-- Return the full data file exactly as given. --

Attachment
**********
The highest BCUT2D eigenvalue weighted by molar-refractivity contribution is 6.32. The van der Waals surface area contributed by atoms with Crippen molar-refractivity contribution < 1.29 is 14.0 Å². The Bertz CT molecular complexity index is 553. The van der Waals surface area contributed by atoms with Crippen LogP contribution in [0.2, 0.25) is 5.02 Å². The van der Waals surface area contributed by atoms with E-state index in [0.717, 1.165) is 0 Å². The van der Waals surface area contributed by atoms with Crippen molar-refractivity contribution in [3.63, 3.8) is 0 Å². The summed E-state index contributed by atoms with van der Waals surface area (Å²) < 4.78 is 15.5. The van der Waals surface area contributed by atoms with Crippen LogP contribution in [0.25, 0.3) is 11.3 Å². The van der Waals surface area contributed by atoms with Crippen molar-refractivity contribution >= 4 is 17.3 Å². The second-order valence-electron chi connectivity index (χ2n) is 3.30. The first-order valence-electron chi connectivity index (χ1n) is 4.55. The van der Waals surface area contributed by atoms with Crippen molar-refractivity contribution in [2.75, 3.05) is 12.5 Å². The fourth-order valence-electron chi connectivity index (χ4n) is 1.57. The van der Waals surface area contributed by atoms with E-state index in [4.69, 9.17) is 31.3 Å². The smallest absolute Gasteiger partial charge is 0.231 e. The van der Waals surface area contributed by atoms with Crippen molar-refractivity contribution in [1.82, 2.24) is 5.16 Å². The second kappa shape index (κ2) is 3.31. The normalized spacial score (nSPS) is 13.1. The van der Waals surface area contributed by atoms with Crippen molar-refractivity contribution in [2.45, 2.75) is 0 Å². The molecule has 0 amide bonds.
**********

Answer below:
The highest BCUT2D eigenvalue weighted by molar-refractivity contribution is 6.32. The van der Waals surface area contributed by atoms with Crippen molar-refractivity contribution < 1.29 is 14.0 Å². The Bertz CT molecular complexity index is 553. The van der Waals surface area contributed by atoms with Crippen LogP contribution in [0.2, 0.25) is 5.02 Å². The van der Waals surface area contributed by atoms with E-state index in [0.717, 1.165) is 0 Å². The van der Waals surface area contributed by atoms with Crippen molar-refractivity contribution in [3.63, 3.8) is 0 Å². The summed E-state index contributed by atoms with van der Waals surface area (Å²) < 4.78 is 15.5. The van der Waals surface area contributed by atoms with Crippen LogP contribution in [0.25, 0.3) is 11.3 Å². The van der Waals surface area contributed by atoms with Crippen molar-refractivity contribution >= 4 is 17.3 Å². The second-order valence-electron chi connectivity index (χ2n) is 3.30. The first-order valence-electron chi connectivity index (χ1n) is 4.55. The van der Waals surface area contributed by atoms with Crippen molar-refractivity contribution in [2.75, 3.05) is 12.5 Å². The fourth-order valence-electron chi connectivity index (χ4n) is 1.57. The van der Waals surface area contributed by atoms with E-state index in [4.69, 9.17) is 31.3 Å². The smallest absolute Gasteiger partial charge is 0.231 e. The van der Waals surface area contributed by atoms with Crippen molar-refractivity contribution in [1.82, 2.24) is 5.16 Å². The second kappa shape index (κ2) is 3.31. The normalized spacial score (nSPS) is 13.1. The van der Waals surface area contributed by atoms with Crippen molar-refractivity contribution in [2.45, 2.75) is 0 Å². The molecule has 0 amide bonds.